Leeds City Council has published its ‘Don’t Pave it, Save it’ guidance, which encourages residents to consider the environment and their impact on flood risk when renovating their front garden or driveway.

The hard surfacing of front gardens for parking and reduced maintenance is increasingly popular, with over a quarter of front gardens now completely paved (1), however, such changes are often made without considering the impact on the environment and flood risk to surrounding areas.

Front gardens of all sizes affect how attractive our roads and streets look, where rainwater drains to, and can protect and support local wildlife. They can help tackle climate change by capturing carbon and helping to deal with hotter and wetter weather. They can also enhance our quality of life by creating a more attractive environment.

That’s why Leeds City Council have published a web page with information on the benefits of a green front garden, as well as a range of ideas for how to create a space that allows off street parking and a space for charging electric vehicles, but is also environmentally friendly, aesthetically pleasing and low maintenance, whilst reducing flood risk.

Ideas include using permeable or porous materials, like asphalt or gravel, planting hardy low-growing plants between wheel tracks on driveways, using hedges instead of fences or installing raised planters.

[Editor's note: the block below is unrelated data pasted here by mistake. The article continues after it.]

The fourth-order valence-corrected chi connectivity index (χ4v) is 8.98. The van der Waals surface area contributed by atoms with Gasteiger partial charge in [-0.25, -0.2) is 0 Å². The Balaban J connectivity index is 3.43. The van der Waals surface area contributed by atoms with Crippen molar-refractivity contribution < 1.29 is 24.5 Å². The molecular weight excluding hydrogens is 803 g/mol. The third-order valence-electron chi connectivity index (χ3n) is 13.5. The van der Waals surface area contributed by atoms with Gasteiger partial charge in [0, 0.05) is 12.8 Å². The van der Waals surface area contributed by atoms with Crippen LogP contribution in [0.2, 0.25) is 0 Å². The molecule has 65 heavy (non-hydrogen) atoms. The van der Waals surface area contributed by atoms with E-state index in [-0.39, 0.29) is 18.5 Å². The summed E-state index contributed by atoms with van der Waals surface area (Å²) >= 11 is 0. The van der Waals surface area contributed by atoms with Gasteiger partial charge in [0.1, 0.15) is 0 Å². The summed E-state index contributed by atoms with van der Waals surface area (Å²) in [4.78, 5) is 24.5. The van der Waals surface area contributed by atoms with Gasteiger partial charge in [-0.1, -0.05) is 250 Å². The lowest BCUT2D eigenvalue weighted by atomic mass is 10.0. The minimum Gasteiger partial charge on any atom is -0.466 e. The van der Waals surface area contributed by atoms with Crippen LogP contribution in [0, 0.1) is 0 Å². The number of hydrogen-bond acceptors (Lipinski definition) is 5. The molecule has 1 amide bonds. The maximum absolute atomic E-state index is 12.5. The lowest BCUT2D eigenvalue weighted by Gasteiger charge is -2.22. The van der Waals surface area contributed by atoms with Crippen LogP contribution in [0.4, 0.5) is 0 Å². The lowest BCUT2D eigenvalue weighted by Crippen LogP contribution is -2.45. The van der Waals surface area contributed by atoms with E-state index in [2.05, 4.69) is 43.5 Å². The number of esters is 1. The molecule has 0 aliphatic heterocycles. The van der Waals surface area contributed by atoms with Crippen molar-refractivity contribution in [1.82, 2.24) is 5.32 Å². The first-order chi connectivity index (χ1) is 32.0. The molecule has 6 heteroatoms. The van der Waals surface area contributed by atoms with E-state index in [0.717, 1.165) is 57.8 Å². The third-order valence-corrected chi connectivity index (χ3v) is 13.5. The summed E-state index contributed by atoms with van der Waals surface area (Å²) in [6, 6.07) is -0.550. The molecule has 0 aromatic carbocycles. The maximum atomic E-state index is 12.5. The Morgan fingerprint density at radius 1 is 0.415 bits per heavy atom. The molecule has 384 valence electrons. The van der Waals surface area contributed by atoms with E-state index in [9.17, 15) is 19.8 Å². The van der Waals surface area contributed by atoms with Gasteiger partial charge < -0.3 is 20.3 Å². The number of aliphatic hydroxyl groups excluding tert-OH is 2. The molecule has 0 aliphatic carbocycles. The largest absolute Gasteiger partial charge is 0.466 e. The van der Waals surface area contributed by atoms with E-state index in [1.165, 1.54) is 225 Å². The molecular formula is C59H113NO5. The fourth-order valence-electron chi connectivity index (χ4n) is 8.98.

The front garden design guidance can be found on the Leeds City Council Website.

Cllr Helen Hayden, Leeds City Council’s Executive member for Infrastructure and Climate, said: "Over the last twelve days, COP26 has showcased just how important it is to take action against climate change. Domestic gardens play a huge role in our urban green spaces and are a simple but important way that individuals can play a part in Leeds becoming a net zero carbon city by 2030.

"Green spaces act as natural sponges, soaking up water and helping to keep it from entering our homes. The creation of more natural flood management will assist our efforts to reduce flood risk across Leeds.

"As you only need planning permission to pave over your front garden in specific circumstances, ultimately the choice is with homeowners, and we understand that people need a place to park and charge electric vehicles, and some would prefer not to maintain a demanding garden, but we hope that our guide can help to encourage everyone to make a green choice that still meets their needs.

"As with many actions that we take to prevent damaging Climate Change, the actions of the individual might not seem important, but gardens make up about half of our urban greenspaces so if everyone does their bit then it can add up to huge results for everyone in Leeds."